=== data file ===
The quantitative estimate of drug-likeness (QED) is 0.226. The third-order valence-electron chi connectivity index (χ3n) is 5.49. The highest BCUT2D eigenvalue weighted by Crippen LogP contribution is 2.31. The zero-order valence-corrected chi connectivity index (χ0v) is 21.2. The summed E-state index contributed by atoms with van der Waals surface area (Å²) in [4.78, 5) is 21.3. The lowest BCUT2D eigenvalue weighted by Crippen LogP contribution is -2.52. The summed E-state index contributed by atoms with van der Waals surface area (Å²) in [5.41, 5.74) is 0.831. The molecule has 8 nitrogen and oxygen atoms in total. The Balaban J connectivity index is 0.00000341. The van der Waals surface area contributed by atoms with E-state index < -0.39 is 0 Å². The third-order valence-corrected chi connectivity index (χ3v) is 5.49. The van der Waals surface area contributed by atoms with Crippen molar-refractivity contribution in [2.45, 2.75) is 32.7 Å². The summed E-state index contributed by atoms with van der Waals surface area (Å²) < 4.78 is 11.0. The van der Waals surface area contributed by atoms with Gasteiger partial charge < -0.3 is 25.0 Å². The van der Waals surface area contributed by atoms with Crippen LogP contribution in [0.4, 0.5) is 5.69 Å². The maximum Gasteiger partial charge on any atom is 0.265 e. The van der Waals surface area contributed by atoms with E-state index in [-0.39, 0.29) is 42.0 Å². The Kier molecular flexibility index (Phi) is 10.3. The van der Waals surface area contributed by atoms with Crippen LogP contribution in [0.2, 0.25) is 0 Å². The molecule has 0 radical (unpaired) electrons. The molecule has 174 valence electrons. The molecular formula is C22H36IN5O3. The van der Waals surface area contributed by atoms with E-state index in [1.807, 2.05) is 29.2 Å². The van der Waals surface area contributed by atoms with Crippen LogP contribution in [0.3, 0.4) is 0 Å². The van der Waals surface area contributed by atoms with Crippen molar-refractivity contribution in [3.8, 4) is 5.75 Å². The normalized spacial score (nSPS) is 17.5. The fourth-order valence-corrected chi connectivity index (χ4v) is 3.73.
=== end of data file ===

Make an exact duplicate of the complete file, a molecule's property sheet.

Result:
The quantitative estimate of drug-likeness (QED) is 0.226. The third-order valence-electron chi connectivity index (χ3n) is 5.49. The highest BCUT2D eigenvalue weighted by Crippen LogP contribution is 2.31. The zero-order valence-corrected chi connectivity index (χ0v) is 21.2. The summed E-state index contributed by atoms with van der Waals surface area (Å²) in [4.78, 5) is 21.3. The lowest BCUT2D eigenvalue weighted by Crippen LogP contribution is -2.52. The summed E-state index contributed by atoms with van der Waals surface area (Å²) in [5.41, 5.74) is 0.831. The molecule has 8 nitrogen and oxygen atoms in total. The Balaban J connectivity index is 0.00000341. The van der Waals surface area contributed by atoms with E-state index < -0.39 is 0 Å². The third-order valence-corrected chi connectivity index (χ3v) is 5.49. The van der Waals surface area contributed by atoms with Crippen molar-refractivity contribution in [2.45, 2.75) is 32.7 Å². The summed E-state index contributed by atoms with van der Waals surface area (Å²) < 4.78 is 11.0. The van der Waals surface area contributed by atoms with Gasteiger partial charge < -0.3 is 25.0 Å². The van der Waals surface area contributed by atoms with Crippen LogP contribution in [0.4, 0.5) is 5.69 Å². The maximum Gasteiger partial charge on any atom is 0.265 e. The van der Waals surface area contributed by atoms with E-state index in [-0.39, 0.29) is 42.0 Å². The Kier molecular flexibility index (Phi) is 10.3. The van der Waals surface area contributed by atoms with Crippen LogP contribution in [0.2, 0.25) is 0 Å². The molecule has 0 radical (unpaired) electrons. The molecule has 174 valence electrons. The molecular formula is C22H36IN5O3. The van der Waals surface area contributed by atoms with E-state index in [1.807, 2.05) is 29.2 Å². The van der Waals surface area contributed by atoms with Crippen LogP contribution in [0.3, 0.4) is 0 Å². The van der Waals surface area contributed by atoms with Crippen molar-refractivity contribution in [3.8, 4) is 5.75 Å². The normalized spacial score (nSPS) is 17.5. The fourth-order valence-corrected chi connectivity index (χ4v) is 3.73.